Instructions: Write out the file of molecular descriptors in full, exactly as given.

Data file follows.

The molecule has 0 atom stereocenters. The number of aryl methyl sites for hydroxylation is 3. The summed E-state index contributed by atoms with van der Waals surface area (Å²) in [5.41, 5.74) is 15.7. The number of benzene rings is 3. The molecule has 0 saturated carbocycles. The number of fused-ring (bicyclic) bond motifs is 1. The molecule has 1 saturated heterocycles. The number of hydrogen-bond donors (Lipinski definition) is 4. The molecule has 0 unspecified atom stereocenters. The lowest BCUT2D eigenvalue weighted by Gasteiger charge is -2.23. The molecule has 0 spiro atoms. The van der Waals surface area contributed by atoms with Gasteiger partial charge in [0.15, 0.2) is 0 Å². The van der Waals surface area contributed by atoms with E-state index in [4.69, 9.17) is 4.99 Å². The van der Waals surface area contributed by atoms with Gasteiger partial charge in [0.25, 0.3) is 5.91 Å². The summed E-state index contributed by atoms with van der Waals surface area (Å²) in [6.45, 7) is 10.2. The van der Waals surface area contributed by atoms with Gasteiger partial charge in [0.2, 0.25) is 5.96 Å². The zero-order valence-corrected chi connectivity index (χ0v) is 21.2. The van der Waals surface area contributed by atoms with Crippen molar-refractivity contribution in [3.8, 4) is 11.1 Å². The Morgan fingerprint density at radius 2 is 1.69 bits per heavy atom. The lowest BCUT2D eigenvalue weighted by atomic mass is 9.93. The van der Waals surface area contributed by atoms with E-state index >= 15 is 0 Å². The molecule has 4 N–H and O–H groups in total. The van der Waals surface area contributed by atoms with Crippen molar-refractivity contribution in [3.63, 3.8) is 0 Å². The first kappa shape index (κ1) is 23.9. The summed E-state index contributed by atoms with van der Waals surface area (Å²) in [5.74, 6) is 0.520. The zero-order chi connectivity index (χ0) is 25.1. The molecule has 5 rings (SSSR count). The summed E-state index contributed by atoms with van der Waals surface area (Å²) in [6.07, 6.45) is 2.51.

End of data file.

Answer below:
The molecule has 0 atom stereocenters. The number of aryl methyl sites for hydroxylation is 3. The summed E-state index contributed by atoms with van der Waals surface area (Å²) in [5.41, 5.74) is 15.7. The number of benzene rings is 3. The molecule has 0 saturated carbocycles. The number of fused-ring (bicyclic) bond motifs is 1. The molecule has 1 saturated heterocycles. The number of hydrogen-bond donors (Lipinski definition) is 4. The molecule has 0 unspecified atom stereocenters. The lowest BCUT2D eigenvalue weighted by Gasteiger charge is -2.23. The molecule has 0 spiro atoms. The van der Waals surface area contributed by atoms with Gasteiger partial charge in [0.15, 0.2) is 0 Å². The van der Waals surface area contributed by atoms with E-state index in [4.69, 9.17) is 4.99 Å². The van der Waals surface area contributed by atoms with Gasteiger partial charge in [0.25, 0.3) is 5.91 Å². The summed E-state index contributed by atoms with van der Waals surface area (Å²) in [6.45, 7) is 10.2. The van der Waals surface area contributed by atoms with Gasteiger partial charge in [0.2, 0.25) is 5.96 Å². The zero-order valence-corrected chi connectivity index (χ0v) is 21.2. The van der Waals surface area contributed by atoms with Crippen molar-refractivity contribution in [3.8, 4) is 11.1 Å². The Morgan fingerprint density at radius 2 is 1.69 bits per heavy atom. The lowest BCUT2D eigenvalue weighted by atomic mass is 9.93. The van der Waals surface area contributed by atoms with E-state index >= 15 is 0 Å². The molecule has 4 N–H and O–H groups in total. The van der Waals surface area contributed by atoms with Crippen molar-refractivity contribution in [3.63, 3.8) is 0 Å². The first kappa shape index (κ1) is 23.9. The summed E-state index contributed by atoms with van der Waals surface area (Å²) in [5.74, 6) is 0.520. The zero-order chi connectivity index (χ0) is 25.1. The molecule has 5 rings (SSSR count). The summed E-state index contributed by atoms with van der Waals surface area (Å²) in [6.07, 6.45) is 2.51.